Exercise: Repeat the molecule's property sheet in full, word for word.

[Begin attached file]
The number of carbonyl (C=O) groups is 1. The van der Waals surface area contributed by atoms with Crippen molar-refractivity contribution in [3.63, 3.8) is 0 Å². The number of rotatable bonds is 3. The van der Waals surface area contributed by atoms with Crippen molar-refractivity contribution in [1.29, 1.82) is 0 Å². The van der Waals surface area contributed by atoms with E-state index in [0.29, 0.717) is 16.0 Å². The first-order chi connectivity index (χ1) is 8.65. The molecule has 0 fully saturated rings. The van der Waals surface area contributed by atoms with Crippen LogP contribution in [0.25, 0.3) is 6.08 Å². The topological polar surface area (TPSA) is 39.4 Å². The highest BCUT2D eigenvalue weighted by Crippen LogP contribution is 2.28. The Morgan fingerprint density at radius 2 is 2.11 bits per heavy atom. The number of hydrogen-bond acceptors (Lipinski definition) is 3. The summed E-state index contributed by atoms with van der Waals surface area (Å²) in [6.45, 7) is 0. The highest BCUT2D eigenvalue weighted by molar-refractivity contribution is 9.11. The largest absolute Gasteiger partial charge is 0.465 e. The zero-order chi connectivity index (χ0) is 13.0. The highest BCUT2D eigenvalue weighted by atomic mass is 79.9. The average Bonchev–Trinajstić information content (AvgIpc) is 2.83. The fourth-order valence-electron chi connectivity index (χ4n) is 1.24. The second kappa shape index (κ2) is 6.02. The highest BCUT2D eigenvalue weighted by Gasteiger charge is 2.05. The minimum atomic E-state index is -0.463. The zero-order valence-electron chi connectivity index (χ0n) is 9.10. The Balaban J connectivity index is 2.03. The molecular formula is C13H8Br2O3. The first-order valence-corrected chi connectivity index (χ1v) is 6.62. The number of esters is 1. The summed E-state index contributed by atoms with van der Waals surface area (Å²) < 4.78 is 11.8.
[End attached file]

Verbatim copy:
The number of carbonyl (C=O) groups is 1. The van der Waals surface area contributed by atoms with Crippen molar-refractivity contribution in [3.63, 3.8) is 0 Å². The number of rotatable bonds is 3. The van der Waals surface area contributed by atoms with Crippen molar-refractivity contribution in [1.29, 1.82) is 0 Å². The van der Waals surface area contributed by atoms with E-state index in [0.29, 0.717) is 16.0 Å². The first-order chi connectivity index (χ1) is 8.65. The molecule has 0 fully saturated rings. The van der Waals surface area contributed by atoms with Crippen LogP contribution in [0.25, 0.3) is 6.08 Å². The topological polar surface area (TPSA) is 39.4 Å². The highest BCUT2D eigenvalue weighted by Crippen LogP contribution is 2.28. The Morgan fingerprint density at radius 2 is 2.11 bits per heavy atom. The number of hydrogen-bond acceptors (Lipinski definition) is 3. The summed E-state index contributed by atoms with van der Waals surface area (Å²) in [6.45, 7) is 0. The highest BCUT2D eigenvalue weighted by molar-refractivity contribution is 9.11. The largest absolute Gasteiger partial charge is 0.465 e. The zero-order chi connectivity index (χ0) is 13.0. The highest BCUT2D eigenvalue weighted by atomic mass is 79.9. The average Bonchev–Trinajstić information content (AvgIpc) is 2.83. The fourth-order valence-electron chi connectivity index (χ4n) is 1.24. The second kappa shape index (κ2) is 6.02. The highest BCUT2D eigenvalue weighted by Gasteiger charge is 2.05. The minimum atomic E-state index is -0.463. The zero-order valence-electron chi connectivity index (χ0n) is 9.10. The Balaban J connectivity index is 2.03. The molecular formula is C13H8Br2O3. The first-order valence-corrected chi connectivity index (χ1v) is 6.62. The number of esters is 1. The summed E-state index contributed by atoms with van der Waals surface area (Å²) < 4.78 is 11.8.